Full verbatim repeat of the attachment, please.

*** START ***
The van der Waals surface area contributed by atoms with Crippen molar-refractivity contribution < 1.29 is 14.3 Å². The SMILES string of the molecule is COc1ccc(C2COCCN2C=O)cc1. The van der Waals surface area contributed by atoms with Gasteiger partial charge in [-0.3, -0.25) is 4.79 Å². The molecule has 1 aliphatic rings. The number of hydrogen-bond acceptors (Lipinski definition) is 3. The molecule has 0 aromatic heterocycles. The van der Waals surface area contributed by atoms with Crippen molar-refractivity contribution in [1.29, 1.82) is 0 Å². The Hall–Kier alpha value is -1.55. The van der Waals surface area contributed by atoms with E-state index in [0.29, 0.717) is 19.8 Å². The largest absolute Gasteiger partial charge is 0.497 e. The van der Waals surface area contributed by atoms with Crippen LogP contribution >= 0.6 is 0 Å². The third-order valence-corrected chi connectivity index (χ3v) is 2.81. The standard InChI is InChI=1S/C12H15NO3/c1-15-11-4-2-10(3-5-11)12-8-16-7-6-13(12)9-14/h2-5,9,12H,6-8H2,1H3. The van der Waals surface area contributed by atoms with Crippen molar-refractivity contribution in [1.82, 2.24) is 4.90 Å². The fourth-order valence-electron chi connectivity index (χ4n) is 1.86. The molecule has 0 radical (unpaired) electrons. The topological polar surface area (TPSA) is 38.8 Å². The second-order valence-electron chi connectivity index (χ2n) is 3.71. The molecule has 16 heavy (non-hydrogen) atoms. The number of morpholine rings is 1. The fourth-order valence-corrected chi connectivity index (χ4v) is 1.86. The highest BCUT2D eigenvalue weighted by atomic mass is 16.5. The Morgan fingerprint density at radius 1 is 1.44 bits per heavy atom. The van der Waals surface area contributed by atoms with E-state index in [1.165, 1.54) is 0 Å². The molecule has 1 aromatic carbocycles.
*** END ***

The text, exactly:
The van der Waals surface area contributed by atoms with Crippen molar-refractivity contribution < 1.29 is 14.3 Å². The SMILES string of the molecule is COc1ccc(C2COCCN2C=O)cc1. The van der Waals surface area contributed by atoms with Gasteiger partial charge in [-0.3, -0.25) is 4.79 Å². The molecule has 1 aliphatic rings. The number of hydrogen-bond acceptors (Lipinski definition) is 3. The molecule has 0 aromatic heterocycles. The van der Waals surface area contributed by atoms with Crippen molar-refractivity contribution in [1.29, 1.82) is 0 Å². The Hall–Kier alpha value is -1.55. The van der Waals surface area contributed by atoms with E-state index in [0.29, 0.717) is 19.8 Å². The largest absolute Gasteiger partial charge is 0.497 e. The van der Waals surface area contributed by atoms with Crippen LogP contribution >= 0.6 is 0 Å². The third-order valence-corrected chi connectivity index (χ3v) is 2.81. The standard InChI is InChI=1S/C12H15NO3/c1-15-11-4-2-10(3-5-11)12-8-16-7-6-13(12)9-14/h2-5,9,12H,6-8H2,1H3. The van der Waals surface area contributed by atoms with Crippen molar-refractivity contribution in [1.82, 2.24) is 4.90 Å². The fourth-order valence-electron chi connectivity index (χ4n) is 1.86. The molecule has 0 radical (unpaired) electrons. The topological polar surface area (TPSA) is 38.8 Å². The second-order valence-electron chi connectivity index (χ2n) is 3.71. The molecule has 16 heavy (non-hydrogen) atoms. The number of morpholine rings is 1. The fourth-order valence-corrected chi connectivity index (χ4v) is 1.86. The highest BCUT2D eigenvalue weighted by atomic mass is 16.5. The Morgan fingerprint density at radius 1 is 1.44 bits per heavy atom. The van der Waals surface area contributed by atoms with E-state index in [1.165, 1.54) is 0 Å². The molecule has 1 aromatic carbocycles.